When I lived in Michigan I bought greensand at a bulk animal feed store that also carried organic gardening supplies. Greensand is very popular with people who grow hosta because it is wonderful for root development in tissue cultured hosta and promotes increase. It was a hosta person who recommended I try it on daylilies for rapid root development in the seedling stage. If you mail out daylilies, you have to watch that you don't overdo with it or your root systems will get too big for your boxes and it will cost you a fortune in postage! But I like that it is a long lasting organic product. It lasts about 3 years in the soil.

I couldn't find greensand anywhere once I moved to North Carolina, but Ace is the place with the helpful hardware man (!) so I found an ACE Tru Value Hardware store that carries animal and gardening supplies and they special order it for me. What I get is an Espoma product that comes in a 35 pound bag so you should be able to get it from any place that carries Espoma products. The smaller 4 or 5 pound bags are really expensive and it saves a lot of money buying the large bag. Espoma makes very popular gardening products so you should be able to find where they sell their products. Here is a link to the Espoma website. You can do a search to find a dealer near you. http://www.espoma.com/p_consumer/products_overview.html and also look up the benefits of greensand at that site.

Judy
Name: Juli
(Zone 5b)
Region: United States of America Charter ATP Member Cottage Gardener Daylilies Garden Photography Enjoys or suffers cold winters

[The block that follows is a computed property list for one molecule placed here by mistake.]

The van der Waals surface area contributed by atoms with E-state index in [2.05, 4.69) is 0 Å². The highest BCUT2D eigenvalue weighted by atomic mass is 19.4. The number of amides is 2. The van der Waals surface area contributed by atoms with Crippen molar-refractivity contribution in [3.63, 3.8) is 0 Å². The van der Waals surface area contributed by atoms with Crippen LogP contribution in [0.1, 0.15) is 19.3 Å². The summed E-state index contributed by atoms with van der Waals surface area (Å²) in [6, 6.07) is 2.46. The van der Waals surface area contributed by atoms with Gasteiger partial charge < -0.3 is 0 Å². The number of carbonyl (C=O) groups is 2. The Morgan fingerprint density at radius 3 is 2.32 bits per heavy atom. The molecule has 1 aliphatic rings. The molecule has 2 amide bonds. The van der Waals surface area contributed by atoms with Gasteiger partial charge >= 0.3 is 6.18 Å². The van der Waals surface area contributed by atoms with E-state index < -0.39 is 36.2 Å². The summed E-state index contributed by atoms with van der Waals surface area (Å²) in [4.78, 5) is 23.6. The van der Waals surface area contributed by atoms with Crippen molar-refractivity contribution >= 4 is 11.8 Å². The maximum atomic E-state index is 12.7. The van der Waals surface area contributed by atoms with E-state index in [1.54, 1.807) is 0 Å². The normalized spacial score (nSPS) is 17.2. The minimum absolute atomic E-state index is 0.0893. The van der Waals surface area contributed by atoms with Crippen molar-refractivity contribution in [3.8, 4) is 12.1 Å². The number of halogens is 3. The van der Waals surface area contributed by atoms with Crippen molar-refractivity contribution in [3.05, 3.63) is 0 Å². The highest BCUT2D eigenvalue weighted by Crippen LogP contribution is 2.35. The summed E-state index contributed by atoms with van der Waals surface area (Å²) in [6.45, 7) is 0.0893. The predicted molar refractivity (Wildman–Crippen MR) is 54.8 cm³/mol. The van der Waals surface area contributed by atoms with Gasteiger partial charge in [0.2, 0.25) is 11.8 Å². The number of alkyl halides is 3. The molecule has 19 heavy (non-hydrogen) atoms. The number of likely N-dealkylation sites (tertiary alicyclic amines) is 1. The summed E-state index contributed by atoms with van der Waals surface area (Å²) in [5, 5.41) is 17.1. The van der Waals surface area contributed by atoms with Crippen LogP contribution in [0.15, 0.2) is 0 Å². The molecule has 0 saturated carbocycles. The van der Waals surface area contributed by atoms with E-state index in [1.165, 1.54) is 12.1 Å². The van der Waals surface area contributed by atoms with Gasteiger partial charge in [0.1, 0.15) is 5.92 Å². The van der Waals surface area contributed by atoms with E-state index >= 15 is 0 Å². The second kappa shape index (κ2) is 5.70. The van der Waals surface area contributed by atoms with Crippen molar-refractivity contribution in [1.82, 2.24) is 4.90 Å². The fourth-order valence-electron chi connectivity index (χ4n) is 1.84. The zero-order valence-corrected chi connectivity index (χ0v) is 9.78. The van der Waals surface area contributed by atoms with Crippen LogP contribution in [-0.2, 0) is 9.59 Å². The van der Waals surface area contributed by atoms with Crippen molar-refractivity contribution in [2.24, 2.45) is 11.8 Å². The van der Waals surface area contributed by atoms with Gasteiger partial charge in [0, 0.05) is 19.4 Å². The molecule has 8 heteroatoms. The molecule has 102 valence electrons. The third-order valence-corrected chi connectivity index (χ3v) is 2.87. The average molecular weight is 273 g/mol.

Birds Hummingbirder Butterflies Dog Lover Cat Lover Garden Ideas: Master Level
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daylily
Mar 1, 2010 7:02 AM CST
We still have at least a foot of snow over the flower beds.

I usually wait until the plants are starting to come up to put out fertilizer. I am wondering if I could put it out while we still have snow, and the snow melt would take the fertilizer into the mulch. When I wait until the plant is up, it is very difficult for me to get the fertilizer around the plant without any of it going into the middle of the fan. Then, when the plant grows out, there are often little burn spots in the foliage.

I have not put out "fertilizer" in probably 3 years, so it is probably time. I use the Scott's Lawn Fertilizer without weed killer. John Rice told me it is very similar to using Nutricoat - or was it Osmocoat? I always get those confused. Anyway, it's a fraction of the price. I get it in large bags - maybe 25 lbs. and it lasts me for years. I have some of it, but no alfalfa. With me not working now, I need to use what I have on hand. Last year I bought 40 pkts of Messenger in the DG co-op, so that will be enough to last for years also. I think I will start spraying it earlier in the year this year. Last year I waited till I saw scapes coming up.

[Last edited by daylily - May 27, 2013 7:14 PM (+)]